Is Korean TV Losing its Competitive Edge?

    December 29, 2008 07:28

    Korean soap operas were the pinnacle of the Korean Wave that swept Asia. According to the Korean Broadcasting Institute (KBI), soap operas are still the most popular exported Korean TV program, accounting for 90 percent of TV programs exported in the first half of this year or US$53 million.

    However, Korean TV is losing its competitive edge in Japanese and Chinese markets in terms of price and quality. Analysts say that producers' obsession with casting only top stars played against maintaining the quality of Korean soap operas. As a matter of fact, during the heyday of the Korean Wave, investment in lighting, props, stage art and supporting actors and actresses fell.

    Just six years ago in 2002, top stars were paid only W5 million (US$1=W1,301) per episode. According to a recent record, Song Seung-hun was paid W70 million per episode, Lee Jung-jae W50 million, and Choi Ji-woo W48 million -- showing that their values rose more than 10 times from about five years ago. The Corea Drama Production Association on Dec.11 pledged to suspend actor Park Shin-yang indefinitely for demanding W170.5 million per episode for four extra episodes made for "War of Money."

    Bae Yong-joon in "Winter Sonata" (left) and Lee Young-ae in "Jewel in the Palace"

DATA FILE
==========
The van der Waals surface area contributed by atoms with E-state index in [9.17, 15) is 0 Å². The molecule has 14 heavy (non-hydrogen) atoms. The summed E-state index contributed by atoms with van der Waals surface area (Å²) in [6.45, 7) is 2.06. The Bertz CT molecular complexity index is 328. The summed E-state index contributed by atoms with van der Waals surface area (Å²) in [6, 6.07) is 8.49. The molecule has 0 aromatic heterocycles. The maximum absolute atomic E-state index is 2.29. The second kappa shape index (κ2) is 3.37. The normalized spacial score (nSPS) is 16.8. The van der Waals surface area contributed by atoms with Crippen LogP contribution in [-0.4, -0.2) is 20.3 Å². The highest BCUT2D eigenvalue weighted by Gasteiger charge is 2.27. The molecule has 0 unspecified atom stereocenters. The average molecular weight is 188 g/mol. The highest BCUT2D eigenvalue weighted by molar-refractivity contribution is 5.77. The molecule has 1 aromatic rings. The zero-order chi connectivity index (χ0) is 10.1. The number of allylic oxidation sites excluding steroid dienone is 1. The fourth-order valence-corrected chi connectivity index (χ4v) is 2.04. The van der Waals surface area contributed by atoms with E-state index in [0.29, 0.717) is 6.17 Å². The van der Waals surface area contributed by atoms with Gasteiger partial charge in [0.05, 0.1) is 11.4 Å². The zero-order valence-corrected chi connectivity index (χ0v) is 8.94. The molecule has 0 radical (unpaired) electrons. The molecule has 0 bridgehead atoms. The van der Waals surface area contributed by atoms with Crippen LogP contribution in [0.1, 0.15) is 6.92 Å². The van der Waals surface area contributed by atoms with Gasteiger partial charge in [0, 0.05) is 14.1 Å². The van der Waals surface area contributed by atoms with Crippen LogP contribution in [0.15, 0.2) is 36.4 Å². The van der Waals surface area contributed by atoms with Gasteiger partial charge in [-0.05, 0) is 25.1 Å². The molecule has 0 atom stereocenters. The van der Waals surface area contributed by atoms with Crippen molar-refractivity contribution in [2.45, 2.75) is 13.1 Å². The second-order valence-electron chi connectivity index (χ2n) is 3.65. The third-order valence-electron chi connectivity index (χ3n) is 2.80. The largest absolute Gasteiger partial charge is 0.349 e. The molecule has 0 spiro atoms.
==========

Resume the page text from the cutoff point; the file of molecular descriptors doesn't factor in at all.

Kim Jin-woong, a professor at Sunmoon University said, "When there were only two soap operas -- 'Winter Sonata' and 'Jewel in the Palace' -- that were hits overseas, people mistakenly thought any drama would bring international success, and speculatively raised the price of top actors and actresses. This significantly raised the cost of production, and most producers repeatedly found themselves in the red."

    This led to a decline in the quality of soap operas in general. Foreign buyers have long complained that Korean soap operas lack storytelling power.

    There is some self-reflection within the entertainment business that the Korean Wave failed to introduce an advanced and competitive production system.

    Lee Moon-haeng, a communications professor at the University of Suwon, said, "While the Korean Wave is not as strongly felt in Japan and China, it still has a very loyal fan base in Vietnam among the young generation. If we come up with a localized Korean Wave strategy, we still have limitless opportunities."

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